The Holy War

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Cosimo, Inc., 1 лип. 2010 р. - 326 стор.
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Bearing the ominous subtitle Made by King Shaddai Upon Diabolus, to Regain the Metropolis of the World, Or, The Losing and Taking Again of the Town of Mansoul, this is perhaps the most ambitious work of one of the most extraordinary figures in religious history. Written in 1682, it is an allegorical novel about a town built to the devotion of "the Sovereign of the Universe" whose inhabitants turn their back on their god to serve Diabolus, a cunning deceiver, and must be won back by Shaddai's son, Emmanuel.Considered by some a masterpiece of religious literature, it is essential reading for anyone interested in matters of faith, fantasy, and the authority of Christian mythology in Western civilization.English preacher and writer JOHN BUNYAN (1628-1688) is the author of nearly sixty books, nine of which were written while he was in prison for unlicensed preaching. His works include Grace Abounding to the Chief of Sinners (1666), The Life and Death of Mr. Badman (1680), and The Pilgrim's Progress (1678-1684).

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Рецензія користувача  - Ted Miller - Christianbook.com

The publishers should include on the title page that this is not the actual text that John Bunyan wrote, but an abridged/edited edition. I assign this work for a class and every year students ... Читати огляд повністю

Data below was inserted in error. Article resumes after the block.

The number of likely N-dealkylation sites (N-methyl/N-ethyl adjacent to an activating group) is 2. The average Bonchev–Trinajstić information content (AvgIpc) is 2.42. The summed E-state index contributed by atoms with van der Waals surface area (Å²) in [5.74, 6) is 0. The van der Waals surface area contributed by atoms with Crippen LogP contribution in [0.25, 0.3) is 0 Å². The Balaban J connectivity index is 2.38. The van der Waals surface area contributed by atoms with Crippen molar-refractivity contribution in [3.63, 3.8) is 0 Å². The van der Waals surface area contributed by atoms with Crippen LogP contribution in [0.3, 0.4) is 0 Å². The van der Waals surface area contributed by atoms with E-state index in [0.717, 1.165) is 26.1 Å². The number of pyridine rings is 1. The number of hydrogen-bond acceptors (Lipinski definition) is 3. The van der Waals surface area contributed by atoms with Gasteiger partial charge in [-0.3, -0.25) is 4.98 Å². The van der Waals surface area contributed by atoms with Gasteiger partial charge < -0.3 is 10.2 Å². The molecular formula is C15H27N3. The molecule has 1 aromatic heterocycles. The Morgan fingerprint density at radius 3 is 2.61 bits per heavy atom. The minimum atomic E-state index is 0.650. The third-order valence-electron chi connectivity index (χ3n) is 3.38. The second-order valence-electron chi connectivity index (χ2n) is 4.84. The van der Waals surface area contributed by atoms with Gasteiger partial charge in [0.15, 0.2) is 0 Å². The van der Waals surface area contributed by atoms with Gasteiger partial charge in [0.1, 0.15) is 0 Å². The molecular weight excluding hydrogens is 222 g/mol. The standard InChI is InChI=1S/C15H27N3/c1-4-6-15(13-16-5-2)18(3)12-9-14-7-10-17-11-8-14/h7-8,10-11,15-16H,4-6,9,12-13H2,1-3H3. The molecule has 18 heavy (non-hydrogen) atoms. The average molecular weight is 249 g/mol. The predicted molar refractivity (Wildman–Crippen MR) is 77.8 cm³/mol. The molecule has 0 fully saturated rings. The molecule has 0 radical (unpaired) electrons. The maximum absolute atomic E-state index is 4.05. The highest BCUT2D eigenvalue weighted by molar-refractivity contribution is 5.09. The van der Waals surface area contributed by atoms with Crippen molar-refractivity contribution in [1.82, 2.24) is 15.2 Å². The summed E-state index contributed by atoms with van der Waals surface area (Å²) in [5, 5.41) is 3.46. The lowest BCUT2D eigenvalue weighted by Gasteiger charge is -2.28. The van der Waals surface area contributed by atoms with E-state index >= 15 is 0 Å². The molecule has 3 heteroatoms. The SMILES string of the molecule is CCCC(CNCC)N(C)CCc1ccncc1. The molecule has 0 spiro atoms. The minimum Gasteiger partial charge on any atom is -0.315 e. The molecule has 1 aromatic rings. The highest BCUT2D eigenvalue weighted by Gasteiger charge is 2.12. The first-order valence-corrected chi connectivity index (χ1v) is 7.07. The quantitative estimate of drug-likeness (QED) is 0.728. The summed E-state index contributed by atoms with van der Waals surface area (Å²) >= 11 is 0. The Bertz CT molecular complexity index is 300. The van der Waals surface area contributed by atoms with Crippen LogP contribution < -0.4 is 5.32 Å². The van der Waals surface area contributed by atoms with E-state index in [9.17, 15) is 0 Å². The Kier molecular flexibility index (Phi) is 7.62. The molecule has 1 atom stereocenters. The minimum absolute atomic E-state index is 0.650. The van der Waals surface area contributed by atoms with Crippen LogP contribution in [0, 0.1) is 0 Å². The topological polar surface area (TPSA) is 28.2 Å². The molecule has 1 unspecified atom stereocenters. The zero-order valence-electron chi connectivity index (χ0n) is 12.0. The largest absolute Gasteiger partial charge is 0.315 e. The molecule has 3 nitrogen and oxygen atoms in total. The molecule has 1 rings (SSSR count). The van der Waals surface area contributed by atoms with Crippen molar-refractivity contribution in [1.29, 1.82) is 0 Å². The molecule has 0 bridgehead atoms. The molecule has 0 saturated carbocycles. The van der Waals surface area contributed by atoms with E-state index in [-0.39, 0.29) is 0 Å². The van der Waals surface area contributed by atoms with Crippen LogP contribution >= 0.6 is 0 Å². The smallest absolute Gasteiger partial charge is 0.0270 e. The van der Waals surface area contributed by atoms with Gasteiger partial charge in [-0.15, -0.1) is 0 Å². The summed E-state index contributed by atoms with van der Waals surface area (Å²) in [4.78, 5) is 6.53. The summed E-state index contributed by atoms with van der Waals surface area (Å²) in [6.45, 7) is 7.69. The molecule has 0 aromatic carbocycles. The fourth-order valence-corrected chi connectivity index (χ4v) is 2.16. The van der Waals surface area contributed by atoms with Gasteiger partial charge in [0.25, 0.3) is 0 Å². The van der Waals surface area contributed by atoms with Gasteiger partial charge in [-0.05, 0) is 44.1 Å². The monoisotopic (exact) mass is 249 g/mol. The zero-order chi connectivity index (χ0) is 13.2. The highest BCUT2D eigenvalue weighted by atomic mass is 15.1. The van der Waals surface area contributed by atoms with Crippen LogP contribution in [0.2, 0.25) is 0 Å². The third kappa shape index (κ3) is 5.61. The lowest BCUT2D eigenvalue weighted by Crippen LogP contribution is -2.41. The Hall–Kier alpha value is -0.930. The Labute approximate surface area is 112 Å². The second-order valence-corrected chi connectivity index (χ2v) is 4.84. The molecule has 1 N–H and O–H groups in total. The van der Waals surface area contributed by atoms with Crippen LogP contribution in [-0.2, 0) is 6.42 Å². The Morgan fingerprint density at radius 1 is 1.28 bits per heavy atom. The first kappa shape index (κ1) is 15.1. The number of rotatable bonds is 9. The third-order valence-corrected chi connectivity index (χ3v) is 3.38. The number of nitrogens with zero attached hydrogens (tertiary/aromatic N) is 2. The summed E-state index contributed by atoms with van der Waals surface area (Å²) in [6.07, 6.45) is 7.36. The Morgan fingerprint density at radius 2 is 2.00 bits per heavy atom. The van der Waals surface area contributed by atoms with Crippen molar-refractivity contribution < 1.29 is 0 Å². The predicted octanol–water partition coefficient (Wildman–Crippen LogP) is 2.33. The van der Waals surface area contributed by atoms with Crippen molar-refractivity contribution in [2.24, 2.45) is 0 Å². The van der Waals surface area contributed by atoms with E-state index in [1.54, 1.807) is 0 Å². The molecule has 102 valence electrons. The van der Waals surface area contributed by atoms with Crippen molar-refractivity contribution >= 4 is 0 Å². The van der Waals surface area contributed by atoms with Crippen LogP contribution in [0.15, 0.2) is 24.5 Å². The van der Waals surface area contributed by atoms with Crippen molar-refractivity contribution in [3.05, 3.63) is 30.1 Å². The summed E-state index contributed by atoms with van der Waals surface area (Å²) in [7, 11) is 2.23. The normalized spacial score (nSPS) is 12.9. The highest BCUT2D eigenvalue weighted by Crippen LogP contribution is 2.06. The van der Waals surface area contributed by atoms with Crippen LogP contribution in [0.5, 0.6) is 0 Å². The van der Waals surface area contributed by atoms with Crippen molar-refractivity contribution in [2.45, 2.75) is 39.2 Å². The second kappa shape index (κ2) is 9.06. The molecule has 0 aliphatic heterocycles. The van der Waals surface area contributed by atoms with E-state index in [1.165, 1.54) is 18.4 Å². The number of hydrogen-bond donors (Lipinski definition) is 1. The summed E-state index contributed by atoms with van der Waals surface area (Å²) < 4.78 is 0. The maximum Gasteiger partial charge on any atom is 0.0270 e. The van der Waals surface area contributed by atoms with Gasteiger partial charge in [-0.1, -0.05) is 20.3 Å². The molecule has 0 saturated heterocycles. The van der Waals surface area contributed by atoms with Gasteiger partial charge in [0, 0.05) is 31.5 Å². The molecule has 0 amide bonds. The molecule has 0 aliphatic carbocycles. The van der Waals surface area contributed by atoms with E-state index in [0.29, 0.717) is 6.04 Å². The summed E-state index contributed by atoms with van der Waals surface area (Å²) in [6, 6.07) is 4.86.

Рецензія користувача  - Elizabeth - Christianbook.com

While reflecting the flavor of the original work I had not realized this edition had been "updated for the modern reader. Words, expressions, and sentence structure have been revised for clarity and ... Читати огляд повністю

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John Bunyan was born in Elstow, Bedfordshire, England, in 1628. He learned to read and write at the village school and was prepared to follow his father's trade as a brazier when the English Civil War broke out in 1644 and he was drafted into the Parliamentary army. His military service brought him into contact with Oliver Cromwell's Puritan troops. Beginning in 1648, Bunyan suffered a crisis in religious faith that lasted for several years. He turned to the Nonconformist church in Bedford to sustain him during this period. His first writings were attacks against the Quakers. Then Charles II was restored to the throne and Bunyan was arrested for conducting services not in accordance with the Church of England. He spent 12 years in jail. During this time, he wrote his autobiography, Grace Abounding, in which he described his spiritual struggle and growth. During his last years in prison, Bunyan began his most famous work, The Pilgrim's Progress, a two-part allegorical tale of the character Christian and his journey to salvation. Part I was published in 1678 and Part II in 1684. The second part deals with the spiritual journey of Christian's wife and sons, as they follow in his footsteps. With its elements of the folktale tradition, The Pilgrim's Progress became popular immediately. Well into the nineteenth century it was a book known to almost every reader in England and New England, second in importance only to the Bible. So great was the book's influence that it even plays a major role in Little Woman by Louisa May Alcott. Such expressions as "the slough of despond" and "vanity fair" have become part of the English language. Bunyan's other works include The Life and Death of Mr. Badman and The Holy War. He also wrote A Book for Boys and Girls, verses on religious faith for children. Bunyan died in London on August 31, 1688.

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